Answer: Yes, I have a number of suggestions and recommendations.
The first thing you should remember is that the Board is -- or must be -- in charge of the operations of your Association. You >
Furthermore, the fact that you have been using the same contractors each and every year does not mean you should continue the status quo.
Ask your property manager to prepare a list of all existing contracts. It can be in a form, which would look something like this:
Contractornbsp; nbsp; Brief Summary of Servicesnbsp; nbsp; Costnbsp; nbsp; Termination Date
This list should be updated at least quarterly. Furthermore, the manager or your association attorney should review each contract to determine how these contracts can be terminated, and whether these contracts will automatically continue unless advance notice is given to the contractor.
Then, at least two months before a particular contract is about to expire, the manager should solicit at least three bids from potential contractors. The manager should prepare a brief summary of each bid, and make a recommendation to the Board. But the Board -- and only the Board -- should make the ultimate decision. And make sure you currently have the right to cancel the existing contract should you opt for a new one.
This highlights perhaps the most important point of this article: you must have a written contract for every contractor that your Association uses.
Why? Because you want to know -- in advance -- exactly what services the contractor will provide, what the cost will be, and how you resolve disputes should they arise.
This is not a hypothetical situation. Our office has handled hundreds of contractor disputes, ranging from dissatisfaction with services, arguments over the scope or quality of the work to be performed, to questions of how much the contractor should be paid.
Why take a chance and >
l. Dispute resolution procedures. Should you agree to arbitrate any disputes or do you want to go to Court? My personal belief is that although arbitration is clearly faster and usually less expensive than litigation, the arbitration process is not in the best interest of most associations. Often, the arbitrator "splits the baby in half", without regard to the merits of the case. Usually, the arbitrator does not allow either side to obtain discovery prior to the hearing. In any event, if you decide that arbitration is the best route for your Association, the following clauses should be included in the contract:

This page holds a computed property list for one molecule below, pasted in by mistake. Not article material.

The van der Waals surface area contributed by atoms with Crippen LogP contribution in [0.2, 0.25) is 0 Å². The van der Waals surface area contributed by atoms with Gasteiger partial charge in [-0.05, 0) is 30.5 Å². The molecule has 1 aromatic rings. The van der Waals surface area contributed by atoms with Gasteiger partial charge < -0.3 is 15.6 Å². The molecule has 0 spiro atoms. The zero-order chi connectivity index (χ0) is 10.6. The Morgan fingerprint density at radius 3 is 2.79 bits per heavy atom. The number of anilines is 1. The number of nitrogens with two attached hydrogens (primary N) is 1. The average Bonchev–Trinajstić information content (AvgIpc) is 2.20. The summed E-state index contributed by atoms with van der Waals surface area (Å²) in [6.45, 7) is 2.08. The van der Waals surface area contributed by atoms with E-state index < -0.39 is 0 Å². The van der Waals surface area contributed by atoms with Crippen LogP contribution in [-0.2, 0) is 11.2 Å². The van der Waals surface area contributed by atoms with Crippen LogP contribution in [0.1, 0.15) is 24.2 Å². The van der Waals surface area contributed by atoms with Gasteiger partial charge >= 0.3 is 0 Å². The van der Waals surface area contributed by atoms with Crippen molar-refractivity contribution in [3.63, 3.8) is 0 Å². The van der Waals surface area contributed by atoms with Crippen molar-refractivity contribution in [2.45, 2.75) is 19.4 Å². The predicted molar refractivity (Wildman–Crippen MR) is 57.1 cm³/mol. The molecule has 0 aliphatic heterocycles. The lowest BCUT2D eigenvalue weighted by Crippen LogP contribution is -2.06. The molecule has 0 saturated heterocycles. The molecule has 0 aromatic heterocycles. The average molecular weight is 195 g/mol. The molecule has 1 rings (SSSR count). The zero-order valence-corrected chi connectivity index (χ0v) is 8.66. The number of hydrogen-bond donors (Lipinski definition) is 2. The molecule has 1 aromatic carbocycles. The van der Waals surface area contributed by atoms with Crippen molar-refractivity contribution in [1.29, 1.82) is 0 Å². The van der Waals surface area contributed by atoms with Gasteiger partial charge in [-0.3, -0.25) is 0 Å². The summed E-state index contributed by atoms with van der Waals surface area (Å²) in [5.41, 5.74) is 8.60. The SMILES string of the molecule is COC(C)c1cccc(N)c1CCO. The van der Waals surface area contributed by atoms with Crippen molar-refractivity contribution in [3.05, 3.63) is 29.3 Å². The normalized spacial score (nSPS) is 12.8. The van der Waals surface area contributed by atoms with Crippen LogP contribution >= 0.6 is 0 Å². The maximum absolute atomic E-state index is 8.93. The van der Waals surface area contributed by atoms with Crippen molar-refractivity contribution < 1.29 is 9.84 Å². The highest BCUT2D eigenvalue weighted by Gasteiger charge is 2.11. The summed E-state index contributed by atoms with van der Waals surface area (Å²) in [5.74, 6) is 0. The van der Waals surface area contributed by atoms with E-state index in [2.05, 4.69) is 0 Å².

a. The arbitrator will issue a written opinion;
b. The arbitrator shall award attorneys fees and costs to the prevailing party.
2. Payment schedule. You want to spell out in writing exactly when the contractor will be paid, and under what circumstances you have the right to withhold payment.
3. Provisions for final payment. Make sure that a professional has inspected the work when the job is finished, and that the Association obtains a >
4. If you are doing a big job, you should consider hiring a project engineer or architect. This person will be a buffer between the Association and the contractor, and will have to approve the work before payments are made.
5. Make sure you limit the hours of the contractor. You do not want to have concrete blasted at 6 a.m. on a Sunday morning, but you do want to make sure that a heavy snowfall is plowed early in the morning. Also, all contracts should require the contractor maintain appropriate licenses and insurance.
This article cannot cover all of the important legal aspects, which must be included in any contract. You should review your procedures with your attorney and your property manager.
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